Updated: Jul 14, 2019
When we think about how we should treat others, we often bring to mind 'the golden rule' - to treat others as we would want to be treated. This is based on good intentions, but if we consider what this means, we can see that it matters how you interpret it.
Imagine that you are worried about a test you have tomorrow, and that you are the sort of person who studies best with a friend. Now imagine that your roommate is the sort of person who studies best alone. If she treated you as she would like to be treated, and left you to revise alone, she would not be treating you how you would like to be treated, even though she intended to do just that.
While there is a lot that we can learn from putting ourselves in another's shoes, doing this alone is not actually empathising, but sympathising. If we only put the other person's shoes on, we can see the situation from where they're standing, but we are still seeing it with our eyes. If we want to truly understand others, we need to go further, and see through their eyes. This is real empathy.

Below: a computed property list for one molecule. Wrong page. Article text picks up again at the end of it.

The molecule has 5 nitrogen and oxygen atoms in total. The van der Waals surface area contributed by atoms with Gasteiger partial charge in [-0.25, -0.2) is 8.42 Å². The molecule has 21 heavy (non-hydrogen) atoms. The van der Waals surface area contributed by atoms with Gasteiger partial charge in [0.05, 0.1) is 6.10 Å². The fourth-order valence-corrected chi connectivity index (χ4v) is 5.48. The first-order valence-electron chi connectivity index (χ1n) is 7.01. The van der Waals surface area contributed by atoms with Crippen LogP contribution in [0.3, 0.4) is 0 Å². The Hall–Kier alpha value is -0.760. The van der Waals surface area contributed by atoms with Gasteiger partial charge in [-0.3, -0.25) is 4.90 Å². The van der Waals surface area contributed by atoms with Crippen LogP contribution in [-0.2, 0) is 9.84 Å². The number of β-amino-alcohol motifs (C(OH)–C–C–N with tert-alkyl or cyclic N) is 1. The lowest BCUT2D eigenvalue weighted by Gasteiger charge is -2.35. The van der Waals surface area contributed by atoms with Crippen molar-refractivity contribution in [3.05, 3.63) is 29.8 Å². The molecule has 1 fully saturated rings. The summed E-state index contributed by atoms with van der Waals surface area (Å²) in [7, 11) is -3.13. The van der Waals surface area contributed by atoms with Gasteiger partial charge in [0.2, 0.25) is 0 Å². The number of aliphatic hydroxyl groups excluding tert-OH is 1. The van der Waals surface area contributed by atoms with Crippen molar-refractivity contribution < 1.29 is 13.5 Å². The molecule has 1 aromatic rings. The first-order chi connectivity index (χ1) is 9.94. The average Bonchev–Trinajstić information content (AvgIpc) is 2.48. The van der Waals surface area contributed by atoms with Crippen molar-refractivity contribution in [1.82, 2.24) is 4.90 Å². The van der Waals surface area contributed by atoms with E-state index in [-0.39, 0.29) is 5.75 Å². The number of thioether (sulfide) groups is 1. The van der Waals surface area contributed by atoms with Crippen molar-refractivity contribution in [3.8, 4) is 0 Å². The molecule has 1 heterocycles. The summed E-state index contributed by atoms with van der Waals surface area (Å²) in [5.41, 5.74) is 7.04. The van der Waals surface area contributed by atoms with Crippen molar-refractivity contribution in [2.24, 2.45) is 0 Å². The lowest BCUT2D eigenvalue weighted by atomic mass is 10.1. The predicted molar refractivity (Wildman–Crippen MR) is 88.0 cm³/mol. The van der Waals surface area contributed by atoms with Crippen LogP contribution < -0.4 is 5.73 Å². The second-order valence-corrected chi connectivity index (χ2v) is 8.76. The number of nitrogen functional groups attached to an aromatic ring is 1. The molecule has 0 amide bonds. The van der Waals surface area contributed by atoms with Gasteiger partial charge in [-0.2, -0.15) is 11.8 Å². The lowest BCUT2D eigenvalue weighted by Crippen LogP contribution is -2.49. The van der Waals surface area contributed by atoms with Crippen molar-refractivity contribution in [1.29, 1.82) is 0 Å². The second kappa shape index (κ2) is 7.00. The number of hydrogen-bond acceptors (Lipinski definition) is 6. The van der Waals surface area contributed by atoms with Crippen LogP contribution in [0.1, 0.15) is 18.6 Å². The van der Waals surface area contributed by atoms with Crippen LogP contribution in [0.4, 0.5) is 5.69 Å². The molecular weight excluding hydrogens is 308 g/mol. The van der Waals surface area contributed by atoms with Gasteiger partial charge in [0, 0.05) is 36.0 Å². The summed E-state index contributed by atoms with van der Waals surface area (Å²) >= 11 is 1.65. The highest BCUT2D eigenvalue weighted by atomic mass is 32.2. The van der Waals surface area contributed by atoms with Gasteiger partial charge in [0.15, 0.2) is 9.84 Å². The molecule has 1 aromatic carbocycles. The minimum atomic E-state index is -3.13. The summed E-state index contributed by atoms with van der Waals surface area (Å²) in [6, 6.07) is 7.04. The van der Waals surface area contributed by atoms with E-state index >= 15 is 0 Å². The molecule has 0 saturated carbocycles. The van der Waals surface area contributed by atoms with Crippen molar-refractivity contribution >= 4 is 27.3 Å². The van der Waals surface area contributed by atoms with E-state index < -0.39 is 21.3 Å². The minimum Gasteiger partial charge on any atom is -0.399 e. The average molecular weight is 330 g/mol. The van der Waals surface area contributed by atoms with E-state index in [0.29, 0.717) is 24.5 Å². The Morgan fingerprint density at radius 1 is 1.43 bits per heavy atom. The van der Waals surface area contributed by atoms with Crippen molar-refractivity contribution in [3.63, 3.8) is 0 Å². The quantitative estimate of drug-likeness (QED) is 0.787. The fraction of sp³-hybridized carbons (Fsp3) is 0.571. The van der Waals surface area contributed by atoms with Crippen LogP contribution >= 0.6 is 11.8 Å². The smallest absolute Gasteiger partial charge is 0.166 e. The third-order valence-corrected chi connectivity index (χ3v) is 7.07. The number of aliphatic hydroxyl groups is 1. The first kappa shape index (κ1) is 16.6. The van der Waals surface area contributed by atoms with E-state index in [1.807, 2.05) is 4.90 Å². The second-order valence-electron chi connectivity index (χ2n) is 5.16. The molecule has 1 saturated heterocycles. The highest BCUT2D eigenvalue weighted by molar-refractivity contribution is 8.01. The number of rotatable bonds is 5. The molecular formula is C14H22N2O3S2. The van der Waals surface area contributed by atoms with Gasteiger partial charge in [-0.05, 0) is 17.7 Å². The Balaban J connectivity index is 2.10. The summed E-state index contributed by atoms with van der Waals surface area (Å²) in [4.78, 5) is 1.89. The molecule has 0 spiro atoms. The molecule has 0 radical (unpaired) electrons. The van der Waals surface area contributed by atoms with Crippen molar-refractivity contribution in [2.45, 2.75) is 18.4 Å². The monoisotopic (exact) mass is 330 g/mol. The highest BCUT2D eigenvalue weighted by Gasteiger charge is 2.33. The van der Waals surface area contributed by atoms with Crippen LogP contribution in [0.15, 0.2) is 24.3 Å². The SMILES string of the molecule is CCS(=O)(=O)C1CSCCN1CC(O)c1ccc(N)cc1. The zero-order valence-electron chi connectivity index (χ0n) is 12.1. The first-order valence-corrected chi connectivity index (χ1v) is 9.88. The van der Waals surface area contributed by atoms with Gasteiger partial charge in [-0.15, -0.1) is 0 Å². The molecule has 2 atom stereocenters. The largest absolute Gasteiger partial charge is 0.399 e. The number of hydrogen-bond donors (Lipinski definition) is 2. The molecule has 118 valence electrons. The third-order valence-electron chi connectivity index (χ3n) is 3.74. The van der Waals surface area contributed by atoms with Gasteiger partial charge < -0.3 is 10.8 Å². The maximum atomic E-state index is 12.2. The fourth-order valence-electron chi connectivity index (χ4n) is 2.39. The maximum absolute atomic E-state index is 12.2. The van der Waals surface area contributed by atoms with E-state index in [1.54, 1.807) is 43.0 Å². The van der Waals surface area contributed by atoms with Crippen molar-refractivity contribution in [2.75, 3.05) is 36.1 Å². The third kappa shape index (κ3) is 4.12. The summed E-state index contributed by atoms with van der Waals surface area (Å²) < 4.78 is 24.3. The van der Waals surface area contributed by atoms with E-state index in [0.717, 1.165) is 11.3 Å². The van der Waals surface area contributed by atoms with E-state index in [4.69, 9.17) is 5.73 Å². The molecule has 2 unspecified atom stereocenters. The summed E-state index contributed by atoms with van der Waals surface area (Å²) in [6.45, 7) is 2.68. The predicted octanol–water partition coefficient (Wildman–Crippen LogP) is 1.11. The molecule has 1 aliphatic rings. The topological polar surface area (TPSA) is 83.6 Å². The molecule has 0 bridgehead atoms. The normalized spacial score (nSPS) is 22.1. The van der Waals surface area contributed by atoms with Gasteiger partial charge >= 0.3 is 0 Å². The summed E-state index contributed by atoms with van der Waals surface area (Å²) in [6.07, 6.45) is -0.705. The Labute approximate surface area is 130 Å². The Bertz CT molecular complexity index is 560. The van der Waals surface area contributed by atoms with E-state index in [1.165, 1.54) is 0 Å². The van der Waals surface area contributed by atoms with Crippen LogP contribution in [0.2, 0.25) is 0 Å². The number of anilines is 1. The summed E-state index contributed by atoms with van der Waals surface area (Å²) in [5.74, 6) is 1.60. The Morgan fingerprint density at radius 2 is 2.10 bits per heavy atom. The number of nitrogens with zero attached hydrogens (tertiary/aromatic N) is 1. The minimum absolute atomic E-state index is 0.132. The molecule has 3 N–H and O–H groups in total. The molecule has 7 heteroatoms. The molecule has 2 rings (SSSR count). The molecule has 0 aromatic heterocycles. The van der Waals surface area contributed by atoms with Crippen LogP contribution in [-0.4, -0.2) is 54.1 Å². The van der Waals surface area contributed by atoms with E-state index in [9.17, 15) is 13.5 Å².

When we empathise with another person, we are not asking ourselves "How would it feel if I were in that situation?"; we are asking "How would it feel to be the other person in that situation?" The critical difference is that when we sympathise we imagine ourselves in another's situation, but we retain our perspective, our experiences, our biases. When we empathise we set ourselves aside for a moment and prioritise the other person, so that we are able to see the world as they do, and truly understand their perspective. This is how we get closer to real understanding of one another.
So maybe we should change the golden rule to
"treat others as they would like to be treated".